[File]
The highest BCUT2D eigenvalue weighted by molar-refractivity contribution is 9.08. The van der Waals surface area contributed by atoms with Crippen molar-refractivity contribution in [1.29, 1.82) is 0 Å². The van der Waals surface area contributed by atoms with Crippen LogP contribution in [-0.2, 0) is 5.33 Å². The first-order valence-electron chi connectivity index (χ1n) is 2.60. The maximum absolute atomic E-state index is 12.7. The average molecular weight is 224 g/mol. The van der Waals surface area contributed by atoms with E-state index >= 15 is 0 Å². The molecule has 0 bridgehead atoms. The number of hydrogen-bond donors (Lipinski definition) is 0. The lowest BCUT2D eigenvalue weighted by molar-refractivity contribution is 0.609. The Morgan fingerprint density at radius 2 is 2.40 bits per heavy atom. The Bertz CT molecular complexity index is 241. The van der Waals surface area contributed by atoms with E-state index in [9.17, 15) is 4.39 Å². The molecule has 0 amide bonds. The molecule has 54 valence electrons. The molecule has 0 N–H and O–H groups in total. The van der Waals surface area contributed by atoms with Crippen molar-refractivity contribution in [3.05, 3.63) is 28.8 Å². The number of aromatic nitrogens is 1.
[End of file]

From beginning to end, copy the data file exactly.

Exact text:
The highest BCUT2D eigenvalue weighted by molar-refractivity contribution is 9.08. The van der Waals surface area contributed by atoms with Crippen molar-refractivity contribution in [1.29, 1.82) is 0 Å². The van der Waals surface area contributed by atoms with Crippen LogP contribution in [-0.2, 0) is 5.33 Å². The first-order valence-electron chi connectivity index (χ1n) is 2.60. The maximum absolute atomic E-state index is 12.7. The average molecular weight is 224 g/mol. The van der Waals surface area contributed by atoms with E-state index >= 15 is 0 Å². The molecule has 0 bridgehead atoms. The number of hydrogen-bond donors (Lipinski definition) is 0. The lowest BCUT2D eigenvalue weighted by molar-refractivity contribution is 0.609. The Morgan fingerprint density at radius 2 is 2.40 bits per heavy atom. The Bertz CT molecular complexity index is 241. The van der Waals surface area contributed by atoms with E-state index in [9.17, 15) is 4.39 Å². The molecule has 0 amide bonds. The molecule has 54 valence electrons. The molecule has 0 N–H and O–H groups in total. The van der Waals surface area contributed by atoms with Crippen molar-refractivity contribution in [3.05, 3.63) is 28.8 Å². The number of aromatic nitrogens is 1.